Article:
Breeding Value Estimations for Honey Bees

Breeding Value

What is a breeding value

The breeding value states, for a specific characteristic, how valuable an animal is for breeding purposes. There are distinctive differences between colonies with respect to honey production, behavior, or varroa tolerance, etc. However, these differences, which depend on the heritability of the characteristic, are largely called forth by environmental conditions. The breeding value of a colony only refers to the differences which can be traced back to the quality of the genes. Only heritable differences are important for the selection of breeding colonies, as only these genes, for better or worse, will be passed on to offspring. For breeding value estimation, environmental influences in the various apiaries and the level of inbreeding are first taken into account. This is why the test results of all related colonies are used to estimate the genetic value of an individual colony. Every colony is an informant for related colonies, and thus profits from the inclusion of related colonies' test results into the calculations of its own breeding value.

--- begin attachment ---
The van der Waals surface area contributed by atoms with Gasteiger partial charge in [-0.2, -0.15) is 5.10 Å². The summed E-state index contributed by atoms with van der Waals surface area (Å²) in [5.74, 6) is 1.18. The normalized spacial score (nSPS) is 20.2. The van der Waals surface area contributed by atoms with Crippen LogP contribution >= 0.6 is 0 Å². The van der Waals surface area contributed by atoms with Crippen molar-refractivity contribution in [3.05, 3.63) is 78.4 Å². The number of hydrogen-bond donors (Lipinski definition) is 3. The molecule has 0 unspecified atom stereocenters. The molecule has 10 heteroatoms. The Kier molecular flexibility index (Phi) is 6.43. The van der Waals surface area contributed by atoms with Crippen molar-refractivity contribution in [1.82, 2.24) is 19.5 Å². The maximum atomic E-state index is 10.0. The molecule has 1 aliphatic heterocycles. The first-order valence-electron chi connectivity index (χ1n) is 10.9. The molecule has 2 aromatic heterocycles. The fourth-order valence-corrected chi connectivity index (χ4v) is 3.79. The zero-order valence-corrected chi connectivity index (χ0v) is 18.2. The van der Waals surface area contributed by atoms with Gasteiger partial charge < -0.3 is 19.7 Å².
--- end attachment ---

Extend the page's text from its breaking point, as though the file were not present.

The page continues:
Since 1997, breeding values have been given as percentages. The average of the measured value during performance and behavior tests over the last five years are used as a (sliding) reference base for each characteristic. By giving the breeding values as a percentage, it is much easier to recognize the colonies' genetic superiority or inferiority. The comparison between colonies has also been improved by taking the different scattering rates of breeding characteristics into account. (Behavior characteristics are much less scattered.) Due to this adjustment, it is possible to directly compare, for example, a breeding value of 105% for honey production to a breeding value of 80% for swarm drive.